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message 1: by Heather (last edited Jul 10, 2018 10:07AM) (new)

Heather | 8544 comments Early Sources – Classification Systems

The first musical instrument was, of course, the human body with its capability of generating vocal or percussive sounds (singing, whistling, clapping hands). Stones served as early percussion instruments, most likely for the purpose of sending signals rather than for enjoyment. The first hand-made instrument was undoubtedly a bone flute. One was found in a cave and was made about 45.000 to 50.000 years ago by the Neanderthal man. Several instruments are mentioned in the Bible (e.g. the harp, the cythara, the trumpet), and one of the oldest depictions of musical instruments comes from the ancient Egyptian culture.Thus, musical instruments have always been an important companion to all cultures and races.



Women making music at a banquet
(detail, 15th century BC)
Old Egyptian mural painting.
Thebes, Dieserkere-Seneb's Tomb.

The evolution of crafts and the institution of corporative guilds in the Middle Age spurned further development and refinement of the various kinds of musical instruments. Demand by European courts increased enormously.

Once music had been established as a science (later the "musicology") in the Baroque period, it became necessary to classify all existing instruments. One of the first to provide an extensive overview of the contemporary musical instruments and their practice was the German composer and organist Michael Praetorius (1571–1621). His Syntagma musicum (Wolfenbüttel 1614–1620) in three volumes deals firstly with religious music, its principles and its liturgical contents (tomus primus: Musicae artis analecta 1614–1615). Then, detailed information follows about the instruments themselves (tomus secundus: De organographia, with the pictorial supplement Theatrum instrumentorum, 1618–1619) and lastly a dictionary dealing with contemporary musical forms. The dictionary also provides detailed considerations of purely technical aspects of music such as notation, proportions, solmization, transposition and polychoral writing (tomus tertius: Termini musici, 1618–1619). The importance of Syntagma musicum lies less in its influence on the succeeding generation of composers than in its documentary value. It reflects the extraordinary spread of instrumentation, numerous families of instruments and performance in the early Baroque period.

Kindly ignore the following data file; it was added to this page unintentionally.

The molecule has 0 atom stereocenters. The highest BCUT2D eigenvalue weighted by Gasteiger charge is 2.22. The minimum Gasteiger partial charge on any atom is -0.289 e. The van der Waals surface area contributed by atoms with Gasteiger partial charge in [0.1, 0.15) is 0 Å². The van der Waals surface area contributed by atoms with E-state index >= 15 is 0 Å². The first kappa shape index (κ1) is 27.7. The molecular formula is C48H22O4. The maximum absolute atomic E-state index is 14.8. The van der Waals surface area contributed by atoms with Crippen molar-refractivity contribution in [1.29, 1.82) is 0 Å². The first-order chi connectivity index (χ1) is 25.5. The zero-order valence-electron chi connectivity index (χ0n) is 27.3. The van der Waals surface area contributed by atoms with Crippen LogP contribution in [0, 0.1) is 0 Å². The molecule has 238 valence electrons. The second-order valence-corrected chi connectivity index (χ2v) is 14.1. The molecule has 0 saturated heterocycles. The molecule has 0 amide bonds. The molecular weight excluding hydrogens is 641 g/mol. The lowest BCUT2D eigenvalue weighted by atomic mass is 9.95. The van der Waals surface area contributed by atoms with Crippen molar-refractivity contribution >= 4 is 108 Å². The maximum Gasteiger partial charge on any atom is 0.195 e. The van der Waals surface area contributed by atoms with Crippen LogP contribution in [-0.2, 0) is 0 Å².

One of the central figures in the seventeenth century for science and music was the French mathematician, philosopher and music theorist Marin Mersenne (1588–1648). His works combine Renaissance and Baroque ideas summing up the accomplishments of the past. It poses difficult questions for the future inherent in new attitudes of his own time. In his most important work, Harmonie universelle (Paris 1936/37), Mersenne developed both theoretical and practical ideas regarding music and even shows concern about techniques for teaching of children and beginners. His classification of musical instruments (partly indebted to Praetorius) and his extensive presentation of the structures and capabilities of both occidental and oriental instruments then known to him are of great importance to the organology.

The first universally accepted classification of musical instruments was devised by Victor-Charles Mahillon, curator of the instrument museum of the Brussels Conservatory. He compiled a catalogue of the collection which began to appear in 1880. It became the basis of later systems, such as that of the Austrian ethnomusicologist Erich Moritz von Hornbostel (1877–1935) and the German musicologist Curt Sachs (1881–1959). Their new system, first published 1914 as Systematik der Musikinstrumente: ein Versuch, became famous world wide. It was called the 'Hornbostel-Sachs-system' and was the most significant work in the last 200 years and the foundation of the modern organology (in German: "Instrumentenkunde"). The system, which has been continually developed and re-adapted, divides instruments into four main groups according to the manner in which they generate sound.

- Idiophones, which produce sound by vibrating themselves (e.g. the xylophone);

-membranophones, which produce sound by vibrating a membrane (like the drums);

- chordophones, which produce sound by vibrating strings (the viols or the lute);

- aerophones, which produce sound by vibrating columns of air. (the organ or the flute).


http://www.essentialvermeer.com/music...



message 2: by Mark (new)

Mark André I use to listen to some of Praetorius' music: selections from his Terpsichore! - )


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